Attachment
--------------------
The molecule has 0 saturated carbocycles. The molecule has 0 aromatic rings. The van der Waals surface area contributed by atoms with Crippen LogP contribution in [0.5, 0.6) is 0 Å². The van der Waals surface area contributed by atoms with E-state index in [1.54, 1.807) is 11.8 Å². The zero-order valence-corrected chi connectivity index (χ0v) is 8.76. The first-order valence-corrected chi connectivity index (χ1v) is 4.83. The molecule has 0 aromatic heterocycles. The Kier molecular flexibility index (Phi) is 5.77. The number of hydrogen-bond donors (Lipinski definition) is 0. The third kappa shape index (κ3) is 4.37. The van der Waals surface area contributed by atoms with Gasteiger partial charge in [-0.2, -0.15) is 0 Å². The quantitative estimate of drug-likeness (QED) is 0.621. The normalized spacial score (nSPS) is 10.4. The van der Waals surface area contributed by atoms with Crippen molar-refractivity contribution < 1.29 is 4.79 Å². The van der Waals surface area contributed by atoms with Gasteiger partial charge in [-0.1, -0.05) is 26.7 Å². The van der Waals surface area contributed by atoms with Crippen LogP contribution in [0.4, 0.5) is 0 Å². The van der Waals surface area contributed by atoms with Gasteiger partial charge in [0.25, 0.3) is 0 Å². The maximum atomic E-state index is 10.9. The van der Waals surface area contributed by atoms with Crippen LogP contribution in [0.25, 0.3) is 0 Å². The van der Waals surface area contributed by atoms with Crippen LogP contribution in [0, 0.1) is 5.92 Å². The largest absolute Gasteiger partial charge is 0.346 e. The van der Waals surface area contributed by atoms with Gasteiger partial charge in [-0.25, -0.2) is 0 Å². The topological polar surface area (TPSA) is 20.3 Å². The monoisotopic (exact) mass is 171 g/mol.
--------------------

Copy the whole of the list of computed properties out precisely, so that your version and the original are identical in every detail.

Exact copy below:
The molecule has 0 saturated carbocycles. The molecule has 0 aromatic rings. The van der Waals surface area contributed by atoms with Crippen LogP contribution in [0.5, 0.6) is 0 Å². The van der Waals surface area contributed by atoms with E-state index in [1.54, 1.807) is 11.8 Å². The zero-order valence-corrected chi connectivity index (χ0v) is 8.76. The first-order valence-corrected chi connectivity index (χ1v) is 4.83. The molecule has 0 aromatic heterocycles. The Kier molecular flexibility index (Phi) is 5.77. The number of hydrogen-bond donors (Lipinski definition) is 0. The third kappa shape index (κ3) is 4.37. The van der Waals surface area contributed by atoms with Gasteiger partial charge in [-0.2, -0.15) is 0 Å². The quantitative estimate of drug-likeness (QED) is 0.621. The normalized spacial score (nSPS) is 10.4. The van der Waals surface area contributed by atoms with Crippen molar-refractivity contribution < 1.29 is 4.79 Å². The van der Waals surface area contributed by atoms with Gasteiger partial charge in [-0.1, -0.05) is 26.7 Å². The van der Waals surface area contributed by atoms with Crippen LogP contribution in [0.4, 0.5) is 0 Å². The van der Waals surface area contributed by atoms with Gasteiger partial charge in [0.25, 0.3) is 0 Å². The maximum atomic E-state index is 10.9. The van der Waals surface area contributed by atoms with Crippen LogP contribution in [0.25, 0.3) is 0 Å². The van der Waals surface area contributed by atoms with Crippen LogP contribution in [0, 0.1) is 5.92 Å². The largest absolute Gasteiger partial charge is 0.346 e. The van der Waals surface area contributed by atoms with Gasteiger partial charge in [-0.25, -0.2) is 0 Å². The topological polar surface area (TPSA) is 20.3 Å². The monoisotopic (exact) mass is 171 g/mol.